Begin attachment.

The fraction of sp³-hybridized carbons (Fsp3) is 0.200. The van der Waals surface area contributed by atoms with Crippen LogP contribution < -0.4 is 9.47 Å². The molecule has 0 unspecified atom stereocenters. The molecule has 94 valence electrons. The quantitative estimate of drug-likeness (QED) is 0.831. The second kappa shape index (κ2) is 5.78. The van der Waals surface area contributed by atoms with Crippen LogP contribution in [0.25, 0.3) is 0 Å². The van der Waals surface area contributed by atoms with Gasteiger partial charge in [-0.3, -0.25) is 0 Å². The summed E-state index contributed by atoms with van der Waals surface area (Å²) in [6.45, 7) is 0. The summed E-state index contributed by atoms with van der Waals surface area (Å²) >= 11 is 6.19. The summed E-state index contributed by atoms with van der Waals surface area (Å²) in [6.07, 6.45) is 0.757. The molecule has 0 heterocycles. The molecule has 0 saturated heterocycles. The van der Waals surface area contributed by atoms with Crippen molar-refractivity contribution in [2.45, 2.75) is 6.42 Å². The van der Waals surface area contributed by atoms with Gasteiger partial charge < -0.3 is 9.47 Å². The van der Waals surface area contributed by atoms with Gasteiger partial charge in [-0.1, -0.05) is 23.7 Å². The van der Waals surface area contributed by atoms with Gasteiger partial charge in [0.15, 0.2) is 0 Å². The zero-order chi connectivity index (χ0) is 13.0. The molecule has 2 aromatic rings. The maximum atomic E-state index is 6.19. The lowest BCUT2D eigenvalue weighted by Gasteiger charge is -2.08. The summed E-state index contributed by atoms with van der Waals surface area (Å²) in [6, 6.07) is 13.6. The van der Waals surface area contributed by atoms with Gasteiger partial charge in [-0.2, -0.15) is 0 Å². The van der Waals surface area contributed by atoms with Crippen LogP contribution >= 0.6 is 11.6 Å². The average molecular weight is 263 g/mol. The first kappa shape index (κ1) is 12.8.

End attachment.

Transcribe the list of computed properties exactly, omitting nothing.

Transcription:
The fraction of sp³-hybridized carbons (Fsp3) is 0.200. The van der Waals surface area contributed by atoms with Crippen LogP contribution < -0.4 is 9.47 Å². The molecule has 0 unspecified atom stereocenters. The molecule has 94 valence electrons. The quantitative estimate of drug-likeness (QED) is 0.831. The second kappa shape index (κ2) is 5.78. The van der Waals surface area contributed by atoms with Crippen LogP contribution in [0.25, 0.3) is 0 Å². The van der Waals surface area contributed by atoms with Gasteiger partial charge in [-0.3, -0.25) is 0 Å². The summed E-state index contributed by atoms with van der Waals surface area (Å²) in [6.45, 7) is 0. The summed E-state index contributed by atoms with van der Waals surface area (Å²) >= 11 is 6.19. The summed E-state index contributed by atoms with van der Waals surface area (Å²) in [6.07, 6.45) is 0.757. The molecule has 0 heterocycles. The molecule has 0 saturated heterocycles. The van der Waals surface area contributed by atoms with Crippen molar-refractivity contribution in [2.45, 2.75) is 6.42 Å². The van der Waals surface area contributed by atoms with Gasteiger partial charge < -0.3 is 9.47 Å². The van der Waals surface area contributed by atoms with Gasteiger partial charge in [-0.1, -0.05) is 23.7 Å². The van der Waals surface area contributed by atoms with Gasteiger partial charge in [0.15, 0.2) is 0 Å². The zero-order chi connectivity index (χ0) is 13.0. The molecule has 2 aromatic rings. The maximum atomic E-state index is 6.19. The lowest BCUT2D eigenvalue weighted by Gasteiger charge is -2.08. The summed E-state index contributed by atoms with van der Waals surface area (Å²) in [6, 6.07) is 13.6. The van der Waals surface area contributed by atoms with Gasteiger partial charge in [-0.2, -0.15) is 0 Å². The van der Waals surface area contributed by atoms with Crippen LogP contribution >= 0.6 is 11.6 Å². The average molecular weight is 263 g/mol. The first kappa shape index (κ1) is 12.8.